To help pay for pricey upgrades to Interstate 90 at Snoqualmie Pass, Washington state transportation officials and legislators are looking into charging truckers and other drivers to use the route.
While trying to convince opponents that the study on possible tolls doesn't mean they will become reality, members of the state Department of Transportation and consultants said nearly all drivers traveling over the mountains on I-90 would be willing to pay a $1 to $6 fee, with trucks paying the most, the Ellensburg Daily reported.
The Washington Transportation Commission assured those at a meeting early this month in Ellensburg, WA, that tolls wouldn't be added to highways in the state without first getting legislative approval. Richard Ford, a member of the commission, said the state is looking for money to pay for needed road work without resorting to dreaded fuel tax increases.
Don Whitehouse, regional state transportation administrator in Yakima, said some people may be confused that tolls are definitely in the works for Snoqualmie Pass. He tried to assure those people that the agency is simply looking at several options on how to fund major projects around the state.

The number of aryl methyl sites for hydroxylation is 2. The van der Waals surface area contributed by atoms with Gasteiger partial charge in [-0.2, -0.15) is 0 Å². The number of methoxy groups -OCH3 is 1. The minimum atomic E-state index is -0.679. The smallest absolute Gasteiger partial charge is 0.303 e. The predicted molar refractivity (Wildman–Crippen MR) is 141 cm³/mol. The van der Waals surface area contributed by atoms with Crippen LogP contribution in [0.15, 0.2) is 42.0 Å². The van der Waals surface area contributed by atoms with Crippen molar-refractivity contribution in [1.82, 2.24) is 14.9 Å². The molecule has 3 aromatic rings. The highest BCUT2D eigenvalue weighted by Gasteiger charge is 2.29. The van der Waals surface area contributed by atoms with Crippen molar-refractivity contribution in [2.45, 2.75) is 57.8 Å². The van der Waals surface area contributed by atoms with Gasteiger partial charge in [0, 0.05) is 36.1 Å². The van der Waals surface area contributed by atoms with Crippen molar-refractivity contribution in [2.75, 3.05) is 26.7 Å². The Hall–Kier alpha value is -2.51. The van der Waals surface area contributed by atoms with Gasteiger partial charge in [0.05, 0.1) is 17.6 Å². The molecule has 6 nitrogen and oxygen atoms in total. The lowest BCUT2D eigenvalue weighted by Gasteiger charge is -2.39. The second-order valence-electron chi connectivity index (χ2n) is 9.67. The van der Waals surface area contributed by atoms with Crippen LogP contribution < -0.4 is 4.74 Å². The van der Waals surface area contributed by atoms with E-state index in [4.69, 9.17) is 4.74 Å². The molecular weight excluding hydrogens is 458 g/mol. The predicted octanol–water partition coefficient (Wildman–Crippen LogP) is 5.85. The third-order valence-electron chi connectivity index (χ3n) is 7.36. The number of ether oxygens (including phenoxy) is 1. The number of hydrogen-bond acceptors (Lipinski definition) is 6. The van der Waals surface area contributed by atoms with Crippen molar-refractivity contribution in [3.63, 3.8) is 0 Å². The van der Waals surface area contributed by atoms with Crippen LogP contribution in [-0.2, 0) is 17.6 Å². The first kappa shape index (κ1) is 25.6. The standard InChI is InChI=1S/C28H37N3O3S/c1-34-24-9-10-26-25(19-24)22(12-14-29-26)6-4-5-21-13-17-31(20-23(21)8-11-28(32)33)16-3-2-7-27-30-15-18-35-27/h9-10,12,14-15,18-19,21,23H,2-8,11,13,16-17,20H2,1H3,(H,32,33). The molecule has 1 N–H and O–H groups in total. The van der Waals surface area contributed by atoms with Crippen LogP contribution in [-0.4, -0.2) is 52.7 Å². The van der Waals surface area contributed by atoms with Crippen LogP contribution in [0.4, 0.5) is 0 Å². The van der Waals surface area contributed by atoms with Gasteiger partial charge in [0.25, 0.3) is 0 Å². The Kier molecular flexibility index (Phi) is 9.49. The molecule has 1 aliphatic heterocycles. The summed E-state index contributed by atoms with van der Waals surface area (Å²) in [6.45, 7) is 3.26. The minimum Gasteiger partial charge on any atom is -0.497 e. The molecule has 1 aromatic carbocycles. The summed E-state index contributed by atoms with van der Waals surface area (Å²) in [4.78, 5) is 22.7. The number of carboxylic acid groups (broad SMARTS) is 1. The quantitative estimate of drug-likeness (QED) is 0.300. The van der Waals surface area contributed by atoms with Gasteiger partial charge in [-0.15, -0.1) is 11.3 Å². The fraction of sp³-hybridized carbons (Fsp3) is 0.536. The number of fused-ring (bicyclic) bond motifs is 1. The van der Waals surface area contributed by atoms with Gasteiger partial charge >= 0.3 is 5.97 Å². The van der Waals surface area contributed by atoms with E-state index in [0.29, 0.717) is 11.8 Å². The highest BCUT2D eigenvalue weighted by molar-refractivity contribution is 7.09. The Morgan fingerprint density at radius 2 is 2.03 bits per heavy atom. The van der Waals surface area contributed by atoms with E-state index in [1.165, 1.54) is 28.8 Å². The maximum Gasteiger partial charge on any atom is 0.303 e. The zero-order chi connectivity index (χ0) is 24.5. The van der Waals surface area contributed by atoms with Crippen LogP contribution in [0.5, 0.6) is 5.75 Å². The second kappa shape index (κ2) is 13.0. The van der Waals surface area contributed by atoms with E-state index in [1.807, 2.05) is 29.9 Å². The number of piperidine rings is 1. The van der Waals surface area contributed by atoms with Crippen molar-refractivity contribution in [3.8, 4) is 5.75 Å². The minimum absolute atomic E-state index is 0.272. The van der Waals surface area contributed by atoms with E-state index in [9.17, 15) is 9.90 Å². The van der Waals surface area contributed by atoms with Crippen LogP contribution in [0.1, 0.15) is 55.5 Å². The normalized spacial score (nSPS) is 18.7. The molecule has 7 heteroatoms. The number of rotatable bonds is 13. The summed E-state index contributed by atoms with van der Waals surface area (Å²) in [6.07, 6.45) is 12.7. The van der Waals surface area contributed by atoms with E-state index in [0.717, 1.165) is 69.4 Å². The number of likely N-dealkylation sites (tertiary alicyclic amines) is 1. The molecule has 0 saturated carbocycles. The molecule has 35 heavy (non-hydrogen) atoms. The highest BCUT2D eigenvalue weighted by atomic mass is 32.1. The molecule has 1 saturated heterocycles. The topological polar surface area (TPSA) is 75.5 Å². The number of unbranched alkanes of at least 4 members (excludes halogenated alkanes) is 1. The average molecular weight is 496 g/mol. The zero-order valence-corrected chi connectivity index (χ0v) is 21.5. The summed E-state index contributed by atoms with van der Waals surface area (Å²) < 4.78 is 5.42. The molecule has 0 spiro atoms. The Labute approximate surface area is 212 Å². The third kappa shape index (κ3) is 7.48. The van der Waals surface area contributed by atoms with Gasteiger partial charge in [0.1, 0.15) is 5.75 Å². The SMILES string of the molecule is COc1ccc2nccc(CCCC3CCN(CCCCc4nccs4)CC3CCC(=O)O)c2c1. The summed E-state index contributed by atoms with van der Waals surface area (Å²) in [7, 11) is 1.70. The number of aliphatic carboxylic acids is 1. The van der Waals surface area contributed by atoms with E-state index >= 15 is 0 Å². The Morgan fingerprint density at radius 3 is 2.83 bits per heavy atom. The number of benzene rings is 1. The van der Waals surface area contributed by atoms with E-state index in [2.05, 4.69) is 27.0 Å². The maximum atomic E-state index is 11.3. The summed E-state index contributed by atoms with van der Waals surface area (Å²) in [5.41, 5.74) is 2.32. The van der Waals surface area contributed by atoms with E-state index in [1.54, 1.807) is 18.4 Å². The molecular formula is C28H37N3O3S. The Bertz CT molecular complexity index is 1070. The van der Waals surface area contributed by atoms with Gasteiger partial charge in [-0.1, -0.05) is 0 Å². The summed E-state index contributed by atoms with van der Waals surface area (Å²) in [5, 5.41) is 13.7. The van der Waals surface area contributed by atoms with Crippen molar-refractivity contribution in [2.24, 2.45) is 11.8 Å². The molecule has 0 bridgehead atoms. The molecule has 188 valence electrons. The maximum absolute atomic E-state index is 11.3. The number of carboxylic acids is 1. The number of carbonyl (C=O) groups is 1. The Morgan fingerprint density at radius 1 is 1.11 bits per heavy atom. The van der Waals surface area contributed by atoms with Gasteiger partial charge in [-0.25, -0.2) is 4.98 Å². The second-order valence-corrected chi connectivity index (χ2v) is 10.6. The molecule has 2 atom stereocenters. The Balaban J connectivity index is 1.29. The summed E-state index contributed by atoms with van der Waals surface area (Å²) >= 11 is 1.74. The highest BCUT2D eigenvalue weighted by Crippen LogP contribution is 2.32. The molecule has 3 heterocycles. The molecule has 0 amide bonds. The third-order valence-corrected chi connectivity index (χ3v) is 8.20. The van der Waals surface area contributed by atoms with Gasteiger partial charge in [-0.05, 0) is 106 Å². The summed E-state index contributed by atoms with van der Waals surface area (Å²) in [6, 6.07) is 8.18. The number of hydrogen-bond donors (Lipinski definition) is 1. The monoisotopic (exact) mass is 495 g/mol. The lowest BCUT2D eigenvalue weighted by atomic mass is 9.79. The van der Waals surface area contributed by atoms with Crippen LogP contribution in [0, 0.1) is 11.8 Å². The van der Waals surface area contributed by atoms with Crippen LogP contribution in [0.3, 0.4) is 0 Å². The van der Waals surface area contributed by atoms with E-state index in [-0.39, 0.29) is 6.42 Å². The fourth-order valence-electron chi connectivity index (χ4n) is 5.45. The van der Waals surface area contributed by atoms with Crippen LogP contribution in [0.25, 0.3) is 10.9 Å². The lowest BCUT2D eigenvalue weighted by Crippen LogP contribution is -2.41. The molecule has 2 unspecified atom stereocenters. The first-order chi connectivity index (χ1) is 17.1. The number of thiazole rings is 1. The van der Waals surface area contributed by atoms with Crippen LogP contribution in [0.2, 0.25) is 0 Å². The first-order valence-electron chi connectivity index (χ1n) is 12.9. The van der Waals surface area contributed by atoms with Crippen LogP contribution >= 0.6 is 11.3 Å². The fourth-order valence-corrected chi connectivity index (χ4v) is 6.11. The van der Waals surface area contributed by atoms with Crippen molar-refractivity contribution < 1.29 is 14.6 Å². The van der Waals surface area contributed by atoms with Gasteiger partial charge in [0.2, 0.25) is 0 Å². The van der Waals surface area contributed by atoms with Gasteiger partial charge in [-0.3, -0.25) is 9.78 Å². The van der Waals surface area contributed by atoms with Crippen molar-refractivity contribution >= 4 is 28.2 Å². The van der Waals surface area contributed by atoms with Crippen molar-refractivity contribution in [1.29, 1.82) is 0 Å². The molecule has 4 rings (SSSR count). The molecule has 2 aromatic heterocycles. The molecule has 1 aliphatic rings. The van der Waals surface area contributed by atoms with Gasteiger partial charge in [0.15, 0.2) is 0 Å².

“Tolls are one option we're looking at,” Whitehouse told the Daily . “Tolls also can be used in combination with other means to gain the revenue needed for projects.”
New fuel taxes will fund nearly $388 million in work on the five-mile project, which stretches from Hyak to Keechelus Lake along I-90. The project will expand lanes in both directions and build a bridge, taking lanes away from slopes and avalanche areas, the Daily reported.
Funding sources are unclear for the remaining 10 miles of the roadway to Easton, and other sections. Whitehouse said tolls are one possibility.
If legislators agree to tolling Snoqualmie Pass or other roadways in the state, the federal government would still need to give the state authorization to turn any existing interstate into a pay-to-play route.
Other projects that could be eyed for tolls include the state Highway 520 floating bridge and bridges on the Columbia River, The Seattle Times reported.
Tolls also are planned for the new Tacoma Narrows Bridge and state Highway 167 car-pool lanes between Auburn and Renton.